Dollar absorbs suspected yen intervention, Chinese data mixed

Dollar absorbs suspected yen intervention, Chinese data mixed

  • Dollar shaken against yen by alleged BOJ intervention
  • Stocks cut early gains as Chinese markets ease
  • Chinese GDP beats forecasts but retail sales disappoint
  • Stg flat as Boris Johnson withdraws from PM race

SYDNEY, Oct 24 (Reuters) – The U.S. dollar held off another suspected outburst on Monday from Japanese intervention to push the yen higher, while for equities, a drop in Chinese markets dampened hopes of a possible slowing of interest rate increases in the United States.

The Dollar started off in a bullish mood with a rush to 149.70 Yen, before making a sudden drop to 145.28 within minutes. Still, speculators seemed fearless and took the dollar back to 148.90 in choppy trading.

The Financial Times reported that the Bank of Japan may have sold at least $30 billion on Friday in a bid to curb yen weakness, which has sharply raised the cost of imports, especially for resources.

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Japanese authorities again declined to confirm whether they had intervened, but the price action strongly suggested they had. Read more

Any action to support the yen is at odds with the Bank of Japan’s super dovish policies and will intensify pressure for it to relinquish control of the yield curve at its policy meeting this week. Read more

The pound was also emotional, tipping the news that Boris Johnson had dropped out of the bid to become British Prime Minister.

This has increased the chances of former finance minister and market favorite candidate Rishi Sunak gaining power and reducing the political uncertainty hanging over the pound, at least for a little while. Read more

The news initially saw the pound jump almost a penny to $1.1402, but it couldn’t hold and last traded at $1.1307 as investors waited. more clarity on the competition.

Stocks mostly extended the rebound that began late in New York on Friday on talk that the Federal Reserve was debating when to slow the pace of increases and could signal a step back at its November meeting.

Markets are still pricing in a 75 basis point rise next month, but have cut bets on a corresponding move in December. The peak in rates also fell to around 4.87% from over 5.0% at the start of last week.

The ECB and the Bank of Canada ready to march

The sheer luck of a less aggressive Fed helped S&P 500 futures add 0.1% in Asia, while Nasdaq futures rose 0.2%. EUROSTOXX 50 futures firmed 0.7%, while FTSE futures edged up 0.1%.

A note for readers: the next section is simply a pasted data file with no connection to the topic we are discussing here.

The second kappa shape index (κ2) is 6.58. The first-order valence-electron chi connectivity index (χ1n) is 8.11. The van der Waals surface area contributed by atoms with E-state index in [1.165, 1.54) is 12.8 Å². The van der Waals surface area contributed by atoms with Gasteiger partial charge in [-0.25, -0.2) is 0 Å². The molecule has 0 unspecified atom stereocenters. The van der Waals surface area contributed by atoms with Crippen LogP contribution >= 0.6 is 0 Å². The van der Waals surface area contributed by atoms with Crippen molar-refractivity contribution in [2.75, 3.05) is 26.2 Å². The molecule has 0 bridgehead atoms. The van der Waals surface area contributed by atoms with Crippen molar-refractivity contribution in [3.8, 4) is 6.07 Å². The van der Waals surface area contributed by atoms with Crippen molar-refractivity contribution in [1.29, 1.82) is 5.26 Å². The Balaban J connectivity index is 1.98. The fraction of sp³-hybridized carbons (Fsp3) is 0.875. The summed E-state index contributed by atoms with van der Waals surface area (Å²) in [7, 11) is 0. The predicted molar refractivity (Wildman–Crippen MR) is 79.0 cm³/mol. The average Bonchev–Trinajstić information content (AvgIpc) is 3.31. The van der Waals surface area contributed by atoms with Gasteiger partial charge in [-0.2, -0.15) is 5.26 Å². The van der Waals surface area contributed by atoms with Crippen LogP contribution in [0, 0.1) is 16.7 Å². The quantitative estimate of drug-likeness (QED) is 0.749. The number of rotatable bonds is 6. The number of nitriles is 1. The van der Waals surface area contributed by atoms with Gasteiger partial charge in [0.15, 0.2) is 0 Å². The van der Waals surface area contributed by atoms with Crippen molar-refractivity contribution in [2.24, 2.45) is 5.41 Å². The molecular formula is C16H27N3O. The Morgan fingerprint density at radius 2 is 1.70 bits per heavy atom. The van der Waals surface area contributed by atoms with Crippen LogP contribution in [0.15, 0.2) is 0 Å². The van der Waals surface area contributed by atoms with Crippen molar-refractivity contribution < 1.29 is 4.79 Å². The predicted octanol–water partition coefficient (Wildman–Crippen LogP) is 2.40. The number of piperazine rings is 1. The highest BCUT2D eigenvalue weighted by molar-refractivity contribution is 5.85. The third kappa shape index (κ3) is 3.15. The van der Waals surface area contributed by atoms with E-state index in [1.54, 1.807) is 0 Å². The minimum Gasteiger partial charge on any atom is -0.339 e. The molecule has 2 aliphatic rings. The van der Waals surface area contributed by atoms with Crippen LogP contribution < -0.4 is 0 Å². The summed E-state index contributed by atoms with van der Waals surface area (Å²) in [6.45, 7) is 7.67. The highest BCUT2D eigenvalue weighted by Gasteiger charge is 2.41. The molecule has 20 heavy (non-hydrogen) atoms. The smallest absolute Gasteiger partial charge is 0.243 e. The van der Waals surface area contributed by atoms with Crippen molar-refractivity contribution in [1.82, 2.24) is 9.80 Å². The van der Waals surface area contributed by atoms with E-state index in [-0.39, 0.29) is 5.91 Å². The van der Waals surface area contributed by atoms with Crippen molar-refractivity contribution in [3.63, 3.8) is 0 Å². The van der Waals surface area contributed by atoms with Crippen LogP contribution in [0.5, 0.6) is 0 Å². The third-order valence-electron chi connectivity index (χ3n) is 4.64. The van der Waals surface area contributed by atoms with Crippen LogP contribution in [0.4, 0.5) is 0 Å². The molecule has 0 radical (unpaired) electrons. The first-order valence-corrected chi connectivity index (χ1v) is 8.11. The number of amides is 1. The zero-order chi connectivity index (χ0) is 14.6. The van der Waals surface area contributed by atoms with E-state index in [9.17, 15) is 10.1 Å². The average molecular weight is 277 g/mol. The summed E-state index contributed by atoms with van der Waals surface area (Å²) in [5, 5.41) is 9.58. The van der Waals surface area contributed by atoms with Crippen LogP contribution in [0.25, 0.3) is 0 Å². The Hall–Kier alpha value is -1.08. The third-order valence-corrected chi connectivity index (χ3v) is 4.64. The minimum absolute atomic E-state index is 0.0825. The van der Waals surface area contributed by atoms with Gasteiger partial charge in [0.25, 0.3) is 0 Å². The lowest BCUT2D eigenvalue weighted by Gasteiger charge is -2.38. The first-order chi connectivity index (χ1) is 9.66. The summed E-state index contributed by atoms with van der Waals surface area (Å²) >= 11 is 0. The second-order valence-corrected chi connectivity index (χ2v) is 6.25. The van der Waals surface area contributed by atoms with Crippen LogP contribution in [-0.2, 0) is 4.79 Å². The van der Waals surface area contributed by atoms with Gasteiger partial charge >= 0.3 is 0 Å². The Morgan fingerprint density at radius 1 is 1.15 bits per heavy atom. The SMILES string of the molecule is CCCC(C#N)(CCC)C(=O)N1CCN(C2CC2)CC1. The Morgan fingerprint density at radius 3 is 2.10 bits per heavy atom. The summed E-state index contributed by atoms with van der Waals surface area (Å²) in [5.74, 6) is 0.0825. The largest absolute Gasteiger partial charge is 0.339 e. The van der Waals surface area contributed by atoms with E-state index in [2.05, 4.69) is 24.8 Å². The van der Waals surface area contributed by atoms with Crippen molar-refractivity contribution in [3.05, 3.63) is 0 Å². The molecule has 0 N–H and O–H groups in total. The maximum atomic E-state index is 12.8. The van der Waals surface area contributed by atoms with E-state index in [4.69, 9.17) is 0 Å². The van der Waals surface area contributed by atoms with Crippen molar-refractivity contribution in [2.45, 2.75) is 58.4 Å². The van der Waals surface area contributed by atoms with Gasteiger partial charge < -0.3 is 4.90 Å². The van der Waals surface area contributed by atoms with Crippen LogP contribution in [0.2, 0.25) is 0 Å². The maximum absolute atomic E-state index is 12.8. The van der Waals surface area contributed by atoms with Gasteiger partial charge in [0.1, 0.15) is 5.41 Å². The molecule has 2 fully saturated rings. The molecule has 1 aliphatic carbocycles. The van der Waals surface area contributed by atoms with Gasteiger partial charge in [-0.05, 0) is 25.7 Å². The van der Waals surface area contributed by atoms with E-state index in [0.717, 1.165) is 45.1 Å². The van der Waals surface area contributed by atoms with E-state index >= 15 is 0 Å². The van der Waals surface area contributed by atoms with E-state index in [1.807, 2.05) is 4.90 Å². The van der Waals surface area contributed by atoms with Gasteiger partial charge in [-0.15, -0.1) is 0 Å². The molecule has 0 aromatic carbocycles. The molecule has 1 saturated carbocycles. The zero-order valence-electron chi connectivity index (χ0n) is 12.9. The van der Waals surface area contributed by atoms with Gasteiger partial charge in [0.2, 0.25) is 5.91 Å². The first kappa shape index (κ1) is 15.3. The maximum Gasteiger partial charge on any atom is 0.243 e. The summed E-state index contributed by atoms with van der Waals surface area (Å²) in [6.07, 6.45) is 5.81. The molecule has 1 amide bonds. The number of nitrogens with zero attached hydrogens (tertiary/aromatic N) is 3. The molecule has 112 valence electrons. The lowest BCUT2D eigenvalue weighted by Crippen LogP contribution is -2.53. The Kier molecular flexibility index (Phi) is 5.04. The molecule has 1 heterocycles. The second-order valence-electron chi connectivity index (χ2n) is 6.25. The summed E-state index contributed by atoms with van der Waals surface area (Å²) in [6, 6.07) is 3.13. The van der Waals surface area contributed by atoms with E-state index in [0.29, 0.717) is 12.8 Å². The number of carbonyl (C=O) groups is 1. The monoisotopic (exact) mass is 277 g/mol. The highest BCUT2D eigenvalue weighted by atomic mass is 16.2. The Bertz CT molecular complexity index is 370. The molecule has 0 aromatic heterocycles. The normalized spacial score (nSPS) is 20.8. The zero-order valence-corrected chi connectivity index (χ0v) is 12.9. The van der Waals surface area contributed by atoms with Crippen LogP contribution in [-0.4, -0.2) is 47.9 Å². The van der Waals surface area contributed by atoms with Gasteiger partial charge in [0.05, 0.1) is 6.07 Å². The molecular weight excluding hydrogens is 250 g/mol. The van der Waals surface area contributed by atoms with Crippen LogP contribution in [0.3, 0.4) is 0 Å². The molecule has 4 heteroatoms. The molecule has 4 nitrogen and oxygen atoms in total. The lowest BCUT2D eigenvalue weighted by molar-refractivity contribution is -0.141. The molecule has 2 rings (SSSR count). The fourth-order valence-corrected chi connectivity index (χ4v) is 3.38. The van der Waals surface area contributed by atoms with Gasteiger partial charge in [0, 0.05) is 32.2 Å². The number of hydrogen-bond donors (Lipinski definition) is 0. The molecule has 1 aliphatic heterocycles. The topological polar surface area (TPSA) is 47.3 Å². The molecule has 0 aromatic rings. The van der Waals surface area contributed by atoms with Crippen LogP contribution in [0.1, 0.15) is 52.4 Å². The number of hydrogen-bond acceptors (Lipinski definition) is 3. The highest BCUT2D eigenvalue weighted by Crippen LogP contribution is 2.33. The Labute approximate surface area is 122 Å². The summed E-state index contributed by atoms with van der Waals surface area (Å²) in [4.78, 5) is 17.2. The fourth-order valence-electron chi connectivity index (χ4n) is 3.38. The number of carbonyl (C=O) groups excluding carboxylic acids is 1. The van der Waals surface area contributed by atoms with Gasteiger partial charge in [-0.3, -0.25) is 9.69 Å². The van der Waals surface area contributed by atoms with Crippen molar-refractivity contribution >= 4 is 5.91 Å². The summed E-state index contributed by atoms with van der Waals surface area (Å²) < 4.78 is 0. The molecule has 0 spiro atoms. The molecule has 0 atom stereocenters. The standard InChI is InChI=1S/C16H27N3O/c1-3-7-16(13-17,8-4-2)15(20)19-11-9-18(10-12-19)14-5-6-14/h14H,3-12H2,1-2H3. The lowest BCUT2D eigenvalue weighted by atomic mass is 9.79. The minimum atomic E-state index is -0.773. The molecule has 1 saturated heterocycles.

Japan’s Nikkei (.N225) gained 0.6% and South Korea (.KS11) 0.9%, but MSCI’s broadest index of non-Japan Asia-Pacific stocks (.MIAPJ0000PUS) lost 1, 1% as Chinese stocks fell.

Chinese blue chips (.CSI300) fell 1.7% as the yuan continued to slide and Xi Jinping secured an unprecedented third term in office, choosing a top governing body made up of loyalists. Read more

Late data on gross domestic product (GDP) showed China’s economy grew 3.9% in the third quarter, beating forecasts of 3.5%, but retail sales disappointed with a meager rise of 2.5%. Read more

Markets are now awaiting US GDP figures due on Thursday and core inflation measures the following day. The economy is expected to have grown 2.1% annualized in the third quarter, while the Atlanta Fed’s current GDP estimate is up 2.9%.

Sentiment will also be tested by strong earnings with Apple (AAPL.O), Microsoft (MSFT.O), Google-parent Alphabet (GOOGL.O) and Amazon (AMZN.O) all reporting.

The European Central Bank meets this week and is expected to raise rates by 75 basis points, although it’s less clear whether it will signal another such move in December.

“While we do not expect any ‘dovish’ policy signal, we maintain a bias toward a rate path below that currently set by the markets,” NatWest Markets analysts said in a note.

“We expect +50bp in December and +25bp in early 2023 for a peak at 2.25%,” they added. “There is more uncertainty around QT (quantitative tightening), where the start of sales in Q1 2023 may well be announced.”

The euro was down slightly at $0.9835, after briefly hitting $0.9899 at the start of the session.

The Bank of Canada is also expected to tighten its policy by 75 basis points at its meeting this week. Read more

The possibility of a slowdown in US rate hikes helped bonds pare some of their recent heavy losses, with 10-year US Treasury yields falling to 4.16% from a 15-year high of 4.337 % Friday.

In commodity markets, gold was discounted to $1,654 an ounce.

Oil prices gave up early gains following soft Chinese demand data. Brent fell 42 cents to $93.08 a barrel, while U.S. crude fell 41 cents to $84.64.

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Reporting by Wayne Cole; Editing by Jacqueline Wong and Christopher Cushing

Our standards: The Thomson Reuters Trust Principles.


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